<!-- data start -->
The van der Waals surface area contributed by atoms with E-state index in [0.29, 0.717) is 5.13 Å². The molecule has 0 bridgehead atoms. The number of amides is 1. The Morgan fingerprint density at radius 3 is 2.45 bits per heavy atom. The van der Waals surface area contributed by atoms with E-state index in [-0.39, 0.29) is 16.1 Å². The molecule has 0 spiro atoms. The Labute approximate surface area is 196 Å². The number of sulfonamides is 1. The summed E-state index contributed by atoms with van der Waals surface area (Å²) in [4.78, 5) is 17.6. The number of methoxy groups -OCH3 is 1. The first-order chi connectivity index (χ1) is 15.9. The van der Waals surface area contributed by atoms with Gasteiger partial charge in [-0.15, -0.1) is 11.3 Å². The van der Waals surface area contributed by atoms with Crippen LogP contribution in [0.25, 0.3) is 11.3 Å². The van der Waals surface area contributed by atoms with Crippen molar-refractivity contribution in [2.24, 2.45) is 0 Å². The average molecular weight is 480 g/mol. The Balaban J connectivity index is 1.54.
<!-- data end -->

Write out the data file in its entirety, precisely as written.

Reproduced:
The van der Waals surface area contributed by atoms with E-state index in [0.29, 0.717) is 5.13 Å². The molecule has 0 bridgehead atoms. The number of amides is 1. The Morgan fingerprint density at radius 3 is 2.45 bits per heavy atom. The van der Waals surface area contributed by atoms with E-state index in [-0.39, 0.29) is 16.1 Å². The molecule has 0 spiro atoms. The Labute approximate surface area is 196 Å². The number of sulfonamides is 1. The summed E-state index contributed by atoms with van der Waals surface area (Å²) in [4.78, 5) is 17.6. The number of methoxy groups -OCH3 is 1. The first-order chi connectivity index (χ1) is 15.9. The van der Waals surface area contributed by atoms with Gasteiger partial charge in [-0.15, -0.1) is 11.3 Å². The van der Waals surface area contributed by atoms with Crippen LogP contribution in [0.25, 0.3) is 11.3 Å². The van der Waals surface area contributed by atoms with Crippen molar-refractivity contribution in [2.24, 2.45) is 0 Å². The average molecular weight is 480 g/mol. The Balaban J connectivity index is 1.54.